AHDB’s We Eat Balanced campaign reaches younger demographics

AHDB’s We Eat Balanced TV advert has reportedly resonated with the historically harder to reach young adult demographic.

The advertising campaign, which is in its second year, played out on TV screens, social media and in print, and was seen by nearly 24 million UK households – delivering messages around health, sustainability and Britain’s world-class food and farming standards.

The campaign focused on three key messages – red meat and dairy as a source of Vitamin B12, Britain’s world-class production standards, and that red meat and dairy from Britain is among the most sustainable in the world.

The TV advert, which featured nine-year-old Nancy and her grandfather, reportedly proved popular with young adults, with 65 per cent of stating they liked the commercial, and 82 per cent saying the found it interesting.

Two different age groups also said the likelihood of them buying meat or dairy had risen after being exposed to the £3.5 million campaign – which ran throughout January and February.

Purchase intent for meat when they next go shopping rose among the 34 to 49 age group rose five percentage points to 77 per cent after seeing AHDB’s campaign, while dairy saw a six-percentage point increase to 84 per cent among the 16 to 34-year-olds.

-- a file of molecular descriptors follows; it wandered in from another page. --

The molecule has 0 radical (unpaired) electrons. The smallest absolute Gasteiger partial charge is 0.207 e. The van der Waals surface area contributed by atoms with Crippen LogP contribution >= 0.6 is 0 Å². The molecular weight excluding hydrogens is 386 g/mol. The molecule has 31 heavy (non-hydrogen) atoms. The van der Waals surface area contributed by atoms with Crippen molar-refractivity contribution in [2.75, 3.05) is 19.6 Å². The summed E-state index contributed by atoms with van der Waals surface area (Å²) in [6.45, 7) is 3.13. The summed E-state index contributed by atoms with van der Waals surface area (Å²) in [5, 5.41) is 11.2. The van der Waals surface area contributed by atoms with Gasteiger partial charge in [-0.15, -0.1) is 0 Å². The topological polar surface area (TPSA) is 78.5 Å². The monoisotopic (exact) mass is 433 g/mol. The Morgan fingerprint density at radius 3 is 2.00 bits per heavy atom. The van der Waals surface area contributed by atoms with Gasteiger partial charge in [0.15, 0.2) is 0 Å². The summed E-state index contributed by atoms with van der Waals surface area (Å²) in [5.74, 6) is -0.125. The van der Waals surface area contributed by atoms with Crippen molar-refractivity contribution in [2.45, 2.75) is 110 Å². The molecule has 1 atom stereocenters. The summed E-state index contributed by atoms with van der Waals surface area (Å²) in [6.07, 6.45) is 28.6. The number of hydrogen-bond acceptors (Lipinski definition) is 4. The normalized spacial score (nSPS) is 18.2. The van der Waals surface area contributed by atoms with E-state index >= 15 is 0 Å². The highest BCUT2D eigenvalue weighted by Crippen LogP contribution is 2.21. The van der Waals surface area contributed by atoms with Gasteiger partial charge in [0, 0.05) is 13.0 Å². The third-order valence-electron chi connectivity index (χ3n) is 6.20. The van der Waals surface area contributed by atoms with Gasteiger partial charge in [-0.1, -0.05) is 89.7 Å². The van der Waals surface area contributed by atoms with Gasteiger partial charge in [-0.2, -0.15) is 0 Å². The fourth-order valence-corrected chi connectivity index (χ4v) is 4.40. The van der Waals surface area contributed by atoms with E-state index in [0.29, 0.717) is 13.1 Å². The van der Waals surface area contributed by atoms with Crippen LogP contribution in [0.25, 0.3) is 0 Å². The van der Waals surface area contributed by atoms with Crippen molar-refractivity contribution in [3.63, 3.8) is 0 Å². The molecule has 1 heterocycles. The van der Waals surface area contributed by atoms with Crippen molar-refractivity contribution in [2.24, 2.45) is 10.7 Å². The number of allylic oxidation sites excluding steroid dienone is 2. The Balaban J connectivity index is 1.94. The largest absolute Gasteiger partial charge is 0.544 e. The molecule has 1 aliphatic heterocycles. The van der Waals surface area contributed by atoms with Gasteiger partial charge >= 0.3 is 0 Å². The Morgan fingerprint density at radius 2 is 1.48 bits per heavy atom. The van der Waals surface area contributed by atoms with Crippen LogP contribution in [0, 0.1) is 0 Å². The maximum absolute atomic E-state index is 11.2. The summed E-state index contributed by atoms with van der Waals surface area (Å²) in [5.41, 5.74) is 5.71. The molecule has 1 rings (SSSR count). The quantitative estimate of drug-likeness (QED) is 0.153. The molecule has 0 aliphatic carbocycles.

“The campaign has played an important part in helping counteract the sensationalist headlines by helping to position the positive role that red meat and dairy from Britain can play as part of a healthy and sustainable diet,” said AHDB director of marketing Liam Byrne.

Following the campaign, consumer perceptions that meat and dairy from Britain is produced sustainably rose five and eight percentage points to 41 per cent and 51 per cent respectively.  It also drove uplifts in attitudes around health, with the number of consumers seeing meat and dairy as a source of vitamin B12 rising five and four percentage points to 30 per cent and 34 per cent respectively.

“It’s also great to see how well the campaign has landed with young people, who are typically very engaged in issues of ethics, health and the environment,” Mr Byrne continued.

“Most of us want to do the right thing, by making small positive changes to improve our health and the health of the planet. By understanding that when you choose red meat and dairy from Britain you are choosing products with some of the lowest carbon footprints and highest welfare standards in the world, is something we can all do, easily.”

The campaign, which was aimed at people who were looking to reduce the amount of meat and dairy they consumed, also generated nearly 45 million impressions across social media and video-on-demand.

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